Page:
SLIDE 5: Ryan/Mike Ryan: If you would like to submit a question, click the Q&A button on the Live Meeting console. (If you’re logged in through a Live Meeting Client, you’ll be presented with a Questions and Answers window, click the Q&A tab there, too.) Type your question into the text box and click “ask.” Mike: We will respond to as many questions as possible while we’re all gathered online. To the extent we cannot respond here and now, we will retain your questions and amongst the three of us and our companies we will strive to provide a response later through email.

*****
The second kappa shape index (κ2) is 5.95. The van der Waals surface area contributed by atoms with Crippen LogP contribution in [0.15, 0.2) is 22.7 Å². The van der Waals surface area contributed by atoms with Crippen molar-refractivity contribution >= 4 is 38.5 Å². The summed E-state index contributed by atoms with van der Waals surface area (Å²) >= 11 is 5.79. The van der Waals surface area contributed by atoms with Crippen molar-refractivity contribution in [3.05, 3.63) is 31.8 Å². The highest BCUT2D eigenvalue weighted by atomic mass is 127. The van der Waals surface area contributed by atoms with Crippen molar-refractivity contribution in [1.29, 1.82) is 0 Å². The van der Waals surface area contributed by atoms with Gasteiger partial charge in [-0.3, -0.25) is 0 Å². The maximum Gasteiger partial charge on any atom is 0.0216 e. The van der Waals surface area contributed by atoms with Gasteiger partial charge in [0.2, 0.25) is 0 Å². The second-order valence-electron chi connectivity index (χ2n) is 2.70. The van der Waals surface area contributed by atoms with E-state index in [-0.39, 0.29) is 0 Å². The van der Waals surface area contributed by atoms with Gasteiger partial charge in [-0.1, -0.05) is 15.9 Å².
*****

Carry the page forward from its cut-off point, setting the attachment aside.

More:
SLIDE 6: Mike: So, let’s begin. Today’s session will first review the Rule 26 requirement that discovery be requested and produced “reasonably.” We’ll discuss the leading cases that have applied that rule to ESI. Then we’ll discuss four studies about how technology can increase the efficiency of searching for and retrieving ESI. Throughout the presentation, we’ll provide practical advice for all of you that will help you confront ESI successfully and reasonably. As the amount of ESI has increased in recent years, so has the time and cost required to search that ESI and retrieve information relevant to litigation. As everyone attending today’s webinar already knows, the largest category of litigation expense is attorney time spent reviewing documents to select responsive materials and protect privileged items. Current, widely used techniques to search ESI for relevant information are still centered on attorney review of each individual document, the cost of which threatens to swamp the amounts at issue. And the time that such searches still take can significantly delay resolution of the merits. But for better or worse, document by document review by attorneys and legal staff is generally considered the quintessentially “reasonable” method to find and produce responsive information and protect privileged items. This situation can accurately be described as approaching crisis levels for the profession and the justice system. So it is increasingly important that the bench and bar learn about, consider, and when appropriate, begin to gain experience using automated, or at least more automated, ways to search for and retrieve relevant ESI in a manner that meets the reasonableness standards of the discovery rules. Recent studies suggest that currently available automated techniques might be used now in ways that could be defended as “reasonable” under the discovery rules. Those recent studies are why we thought it would be a good idea to bring together the insights of those who participated in them. A lot of the work has been suggested and conducted by the Electronic Discovery Institute.